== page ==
The central goal of this project is to identify and characterize small molecule inhibitors of ubiquitin specific peptidase 51 (USP51), a deubiquitinating (DUB) enzyme exclusive to sperm, as a means to develop a reversible, nonhormonal male contraceptive. The ubiquitin system is fundamental to ensure protein turnover within mammalian cells. Ubiquitin-activating enzymes, ubiquitin-conjugating enzymes and ubiquitin protein ligases catalyze the attachment of ubiquitin molecules to proteins, a process that targets them to the proteasome for degradation. DUBs catalyze the removal of ubiquitin to facilitate their recycling. We have identified USP51 to be specifically expressed in late elongating spermatids and epididymal sperm. USP51 depletion in mice using Vivo-Morpholinos results in male infertility due to a complete block of sperm motility. Our overall hypothesis is that small molecules existing in nature or modified in the laboratory will effectively and reversibly inhibit USP51 function in epididymal sperm, and will successfully be developed into male contraceptives. We will pursue the following Specific Aims to address this hypothesis: 1.) Use high throughput screening and virtual screening to identify hit compounds that inhibit DUB activity in sperm. 2.) Analyze hit/lead compounds for USP51 specificity over other DUB family members. 3.) Assess the exposure of sperm, testes/epididymides, and animals to candidate USP51 inhibitor compounds for efficacy and reversibility. These studies will advance our basic understanding of spermatogenesis and sperm function, as well as provide the potential for developing new contraceptive agents that reversibly inhibit a critical sperm enzyme.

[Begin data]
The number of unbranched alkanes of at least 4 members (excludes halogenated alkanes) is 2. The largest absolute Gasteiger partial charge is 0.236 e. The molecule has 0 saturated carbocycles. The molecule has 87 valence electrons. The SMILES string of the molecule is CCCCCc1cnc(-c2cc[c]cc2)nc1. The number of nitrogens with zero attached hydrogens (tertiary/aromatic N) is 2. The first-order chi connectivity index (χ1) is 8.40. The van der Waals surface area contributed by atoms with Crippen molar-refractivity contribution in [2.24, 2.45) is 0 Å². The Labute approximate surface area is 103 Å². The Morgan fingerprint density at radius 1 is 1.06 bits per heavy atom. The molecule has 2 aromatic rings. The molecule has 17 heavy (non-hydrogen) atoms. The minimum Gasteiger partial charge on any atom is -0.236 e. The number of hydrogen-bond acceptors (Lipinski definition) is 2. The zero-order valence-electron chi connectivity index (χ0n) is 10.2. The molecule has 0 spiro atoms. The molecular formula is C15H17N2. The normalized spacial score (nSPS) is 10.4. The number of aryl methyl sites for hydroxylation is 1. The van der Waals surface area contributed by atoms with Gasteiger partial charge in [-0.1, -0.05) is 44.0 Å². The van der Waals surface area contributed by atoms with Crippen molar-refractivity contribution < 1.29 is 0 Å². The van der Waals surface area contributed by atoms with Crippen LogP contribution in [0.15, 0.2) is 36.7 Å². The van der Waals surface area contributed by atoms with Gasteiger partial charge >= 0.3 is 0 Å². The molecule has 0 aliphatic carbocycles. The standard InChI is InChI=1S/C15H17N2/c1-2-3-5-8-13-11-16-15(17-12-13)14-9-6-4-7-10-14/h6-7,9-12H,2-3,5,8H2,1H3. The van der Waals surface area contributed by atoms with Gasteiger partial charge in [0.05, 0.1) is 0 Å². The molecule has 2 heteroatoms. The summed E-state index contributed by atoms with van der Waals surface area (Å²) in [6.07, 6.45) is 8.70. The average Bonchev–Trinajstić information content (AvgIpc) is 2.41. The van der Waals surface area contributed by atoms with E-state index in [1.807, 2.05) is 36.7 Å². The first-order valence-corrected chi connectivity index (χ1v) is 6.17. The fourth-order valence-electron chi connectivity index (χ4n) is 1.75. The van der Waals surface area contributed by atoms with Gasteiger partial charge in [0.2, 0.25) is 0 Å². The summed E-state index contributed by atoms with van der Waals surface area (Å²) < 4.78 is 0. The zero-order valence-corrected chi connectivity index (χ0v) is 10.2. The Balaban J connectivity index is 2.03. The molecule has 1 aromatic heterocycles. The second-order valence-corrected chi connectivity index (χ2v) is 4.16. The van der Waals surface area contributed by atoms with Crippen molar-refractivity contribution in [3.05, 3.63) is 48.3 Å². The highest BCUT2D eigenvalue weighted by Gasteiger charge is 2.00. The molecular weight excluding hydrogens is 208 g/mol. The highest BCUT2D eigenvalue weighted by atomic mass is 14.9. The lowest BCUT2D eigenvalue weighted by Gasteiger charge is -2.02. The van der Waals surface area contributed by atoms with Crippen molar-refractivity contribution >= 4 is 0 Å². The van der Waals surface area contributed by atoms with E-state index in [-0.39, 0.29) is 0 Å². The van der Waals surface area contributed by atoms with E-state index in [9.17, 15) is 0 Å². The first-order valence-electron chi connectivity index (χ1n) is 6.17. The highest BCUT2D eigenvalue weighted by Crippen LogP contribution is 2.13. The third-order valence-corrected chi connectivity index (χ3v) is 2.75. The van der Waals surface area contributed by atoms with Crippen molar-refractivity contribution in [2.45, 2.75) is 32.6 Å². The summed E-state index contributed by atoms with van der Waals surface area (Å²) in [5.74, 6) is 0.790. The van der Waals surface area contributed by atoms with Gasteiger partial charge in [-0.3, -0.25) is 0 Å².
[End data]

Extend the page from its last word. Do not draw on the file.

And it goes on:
|Effective start/end date||5/1/15 → 3/31/19|
- Ann & Robert H. Lurie Children's Hospital of Chicago (901501-NU Amd 01//5U01HD084046-04)
- National Institute of Child Health and Human Development (901501-NU Amd 01//5U01HD084046-04)
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